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To Mars or the Moon?

Posted May 17, 2010 8:25 AM

Manned space flight is undeniably exciting, but do we really gain enough science to justify a project like sending an astronaut to Mars? Should we instead return to the moon, or have we already learned all we can from that satellite?

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#1

Re: To Mars or the Moon?

05/18/2010 6:34 AM

It is better to invest in making our ONLY planet earth better, instead of looking for moon and mars. This is not worth, and would damage our planet more and more.

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#2

Re: To Mars or the Moon?

05/18/2010 7:19 AM

To say we've learned all that we can from the Moon is like a six year old saying that he has learned all that he can after learning the A,B, Cs. One of the things we can learn from the moon is how to survive in an environment much harsher than what we'll find on Mars. By learning that we can prepare for Mars and other Planets, should they become available (because we have come up with propulsion systems that will make visiting other planets feasible). Living and working on the Moon will give us a perspective of Earth that can translate into more respect for our home planet - getting away may give us that perspective, but only after many years of living and working on the moon. Is the money better spent here on Earth? Not now. We've been throwing money at our problems for a long time with no avail. The more money we throw at our problems the more money these problems seem to lack. While we have our nose stapled to the tree, we cannot see the forest. While we waste our resources on Earth, we do not see the potential for resources from the Moon. We need to get to the moon and establish a working colony in order to figure out how to get those lunar resources to the Earth. At least, that's my take on the matter.

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#9
In reply to #2

Re: To Mars or the Moon?

05/18/2010 5:16 PM

Hi Rod,

Sorry, but we did not yet learned all about the Earth and much less the Moon. Imagine if we land a few people and leave there for years without supplying any oxygen, food, and other necessary things to be able to survive in harsh environment. We are humans to attached to our planet Earth, that's all, for the moment and for a long moment.

Humans have the capability to dream, and we dream lots about impossible goals. It's real in relationship, business, and any areas of life. Results of dreams are dismal or better, lugubrious deceptions.

Yes, we have good ideas about propulsion systems and we have hard time to fill our car's empty tank. The time is approaching! I, personally, let writers as Wells to predict on paper what we do in the near or far future, and read it at least twice to understand it well.

We don't waste, we exhaust and dry up our resources as we smoke cigarettes and kill our body. Can we take home something useable from the Moon at lower costs than from any country on Earth? the answer is "NO"! What's the cost of "a ton" or 2,000 lbs goes to Moon or arrives from Moon? And, I don't want to talk about Mars.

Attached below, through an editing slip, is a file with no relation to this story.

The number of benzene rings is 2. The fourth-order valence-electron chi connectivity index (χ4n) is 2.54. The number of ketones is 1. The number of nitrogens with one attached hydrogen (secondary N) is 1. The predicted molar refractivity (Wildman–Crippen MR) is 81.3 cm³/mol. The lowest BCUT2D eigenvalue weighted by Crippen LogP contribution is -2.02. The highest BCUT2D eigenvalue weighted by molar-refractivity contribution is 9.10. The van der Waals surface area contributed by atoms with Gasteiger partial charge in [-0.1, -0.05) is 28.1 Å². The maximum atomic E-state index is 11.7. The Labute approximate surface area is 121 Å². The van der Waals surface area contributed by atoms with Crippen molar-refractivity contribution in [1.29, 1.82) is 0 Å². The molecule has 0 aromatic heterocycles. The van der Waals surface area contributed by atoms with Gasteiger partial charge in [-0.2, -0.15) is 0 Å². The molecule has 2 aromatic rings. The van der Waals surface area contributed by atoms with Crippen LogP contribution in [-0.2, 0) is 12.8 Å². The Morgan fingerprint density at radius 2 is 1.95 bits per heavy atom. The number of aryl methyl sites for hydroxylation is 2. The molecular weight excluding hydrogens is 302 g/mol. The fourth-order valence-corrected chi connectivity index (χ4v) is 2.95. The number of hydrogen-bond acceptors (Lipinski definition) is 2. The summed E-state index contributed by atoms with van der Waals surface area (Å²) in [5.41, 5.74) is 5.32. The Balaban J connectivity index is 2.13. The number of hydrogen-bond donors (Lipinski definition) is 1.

We have lots of things to do here on our Earth, and I leave dreamers the rest, Gil.

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#3

Re: To Mars or the Moon?

05/18/2010 8:46 AM

What's up with all this 'we' stuff?

If someone wants to go to the Moon or to Mars, more power to them. Just don't ask me to pay for it. There are thousands of companies doing all kinds of research ( medical, chemical, electronics, etc.) that they fund on their own nickel. Or they get bankrolled by private investors willing to gamble for a possible profit. If one of those companies finds something useful to me, I'll buy their product -- but they don't expect me to pay up front for something they 'might' find.

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#6
In reply to #3

Re: To Mars or the Moon?

05/18/2010 10:18 AM

OK. We won't ask you.

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#7
In reply to #3

Re: To Mars or the Moon?

05/18/2010 10:20 AM

Could it be "we" as in the human race?

Or even we in a national sense, then it would be the same "we" that currently pays to help develop athletes for the olympics and so many other "just" causes. Let me think now, a self suficient colony on Mars or the best shot putter in the world, which one would I rather be a part of?

As to the original question "do we really gain enough science to justify....." Again I'll have to think for a second. Hmmm doubling the chances of mankind's survival in a very hostile universe? I think that alone is a pretty justifiable goal, never mind the additional benifit of possibly learning something new.

Or is the original question not DO we go but where? Mars OR the moon ...... why not both? If I have to choose only one I would vote for Mars, it seems a more likely place to sustain a long term settlement. Also, depending on what ever it is that eventually takes out the Earth, the moon may be too close to the scene of the accident.

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#12
In reply to #3

Re: To Mars or the Moon?

05/18/2010 11:09 PM

There are thousands of companies doing all kinds of research ( medical, chemical, electronics, etc.) that they fund on their own nickel. Or they get bankrolled by private investors willing to gamble for a possible profit

From where, do you think, this profit (fund on their own nickel) of the companies come from.

Directly or indirectly, it is through our pockets only.

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#4

Re: To Mars or the Moon?

05/18/2010 9:25 AM